The Philippines appears to be “well placed” to deal with the impacts of the possible tapering of the quantitative easing (QE) program of the United States Federal Reserve, an official at the Bangko Sentral ng Pilipinas (BSP) said.
In a speech at the 5th Annual Corporate Treasury/CFO Summit held last week, BSP Deputy Governor Diwa Guinigundo said that with stronger signs of improvement in the US economy, financial markets are expectedly nervous about the possibility of the US Federal Reserve prematurely reducing its quantitative easing program sometime in 2013.
“The impact of these developments in the Philippines has been immediate and significant, giving us a taste of what could happen should advanced economies begin to withdraw their monetary stimulus or should emerging economies continue to weaken,” he said.
Guinigundo cited the depreciation of peso to 44 to a dollar level, the wiping out of stock market’s gains, and the widening spreads of the country’s debt as indicators of renewed uncertainty in global financial markets.
However, he said that the BSP view the asset market effects as a healthy correction that may have helped diffuse the risk of an actual buildup in financial imbalances.
The BSP official added that while recovery of advanced economies is expected to continue to proceed, the transition could prove to be thorny especially if the unwinding proves to be messy.
“We are quite optimistic though that monetary authorities in advanced economies have every reason to launch an orderly and well calibrated exit from QE in order to preserve their recent gains in output and employment,” he said.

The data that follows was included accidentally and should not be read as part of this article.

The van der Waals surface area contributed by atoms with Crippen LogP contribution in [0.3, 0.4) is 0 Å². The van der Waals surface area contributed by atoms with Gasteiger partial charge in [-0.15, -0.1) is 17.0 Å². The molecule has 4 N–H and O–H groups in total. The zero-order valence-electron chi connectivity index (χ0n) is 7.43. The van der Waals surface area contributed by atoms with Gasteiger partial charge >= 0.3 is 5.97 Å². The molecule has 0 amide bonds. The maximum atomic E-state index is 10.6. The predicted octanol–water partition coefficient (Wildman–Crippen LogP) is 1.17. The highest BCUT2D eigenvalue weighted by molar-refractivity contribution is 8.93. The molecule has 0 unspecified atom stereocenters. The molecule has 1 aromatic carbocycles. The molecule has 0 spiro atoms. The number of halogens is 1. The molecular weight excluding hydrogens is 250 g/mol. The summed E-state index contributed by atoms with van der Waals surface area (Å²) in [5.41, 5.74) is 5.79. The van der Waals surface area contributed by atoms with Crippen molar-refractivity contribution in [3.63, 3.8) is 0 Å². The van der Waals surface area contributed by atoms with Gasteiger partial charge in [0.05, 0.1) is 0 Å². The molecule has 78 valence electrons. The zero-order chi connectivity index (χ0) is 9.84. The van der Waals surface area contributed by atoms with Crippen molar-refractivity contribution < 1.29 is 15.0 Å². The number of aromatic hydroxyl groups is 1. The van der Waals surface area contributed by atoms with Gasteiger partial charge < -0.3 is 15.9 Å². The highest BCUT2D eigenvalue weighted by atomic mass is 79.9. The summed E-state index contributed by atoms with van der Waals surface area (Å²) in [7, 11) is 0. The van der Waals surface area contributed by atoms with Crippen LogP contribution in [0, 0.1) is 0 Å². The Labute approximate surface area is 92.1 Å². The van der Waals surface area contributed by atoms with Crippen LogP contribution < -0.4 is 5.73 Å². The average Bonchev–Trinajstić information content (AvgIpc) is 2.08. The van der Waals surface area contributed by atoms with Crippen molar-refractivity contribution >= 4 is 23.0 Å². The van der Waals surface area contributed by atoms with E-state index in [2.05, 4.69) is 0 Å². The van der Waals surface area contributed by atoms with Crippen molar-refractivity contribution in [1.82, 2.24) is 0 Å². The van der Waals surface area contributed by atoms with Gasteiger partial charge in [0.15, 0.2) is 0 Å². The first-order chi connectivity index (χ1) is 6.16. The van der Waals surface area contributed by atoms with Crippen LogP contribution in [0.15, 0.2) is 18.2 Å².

However, Guinigundo stated that the coming months are likely to bring continued external headwinds for the Philippines and the spillover effects from the external market cannot be set aside.
The BSP official said that while global economic growth remains subdued, encouraging signs of a more solid recovery were now beginning to be seen, which means that monetary policy may also start to normalize, as central banks begin to withdraw the extraordinary measures they have implemented to support growth and financial markets.
“The ball in the air is the timing of the QE exit which may continue to dampen market sentiment and undermine financial performance and stability,” he said.
Guinigundo added that at the same time, the gradual recovery of advanced economies could prove to be beneficial for the Philippines on the whole, especially because the country have strong current account linkages with the US.
“External trade could recover with improvements in demand, while portfolio rebalancing could rekindle market appetite for emerging-market assets and thus continue to channel capital toward the country,” he said.
Moreover, the BSP official noted that the central bank’s strategy to contribute to sustainable growth in the middle of difficult external environment therefore revolves around bolstering the country’s domestic sources of resilience.
“All in all, the Philippines appears to be well-placed to deal with this challenge. The country’s firm growth momentum, manageable inflation environment, buoyant market sentiment, and robust credit and liquidity growth provide us ample policy space to respond appropriately to evolving domestic and global conditions,” he said. MAYVELIN U. CARABALLO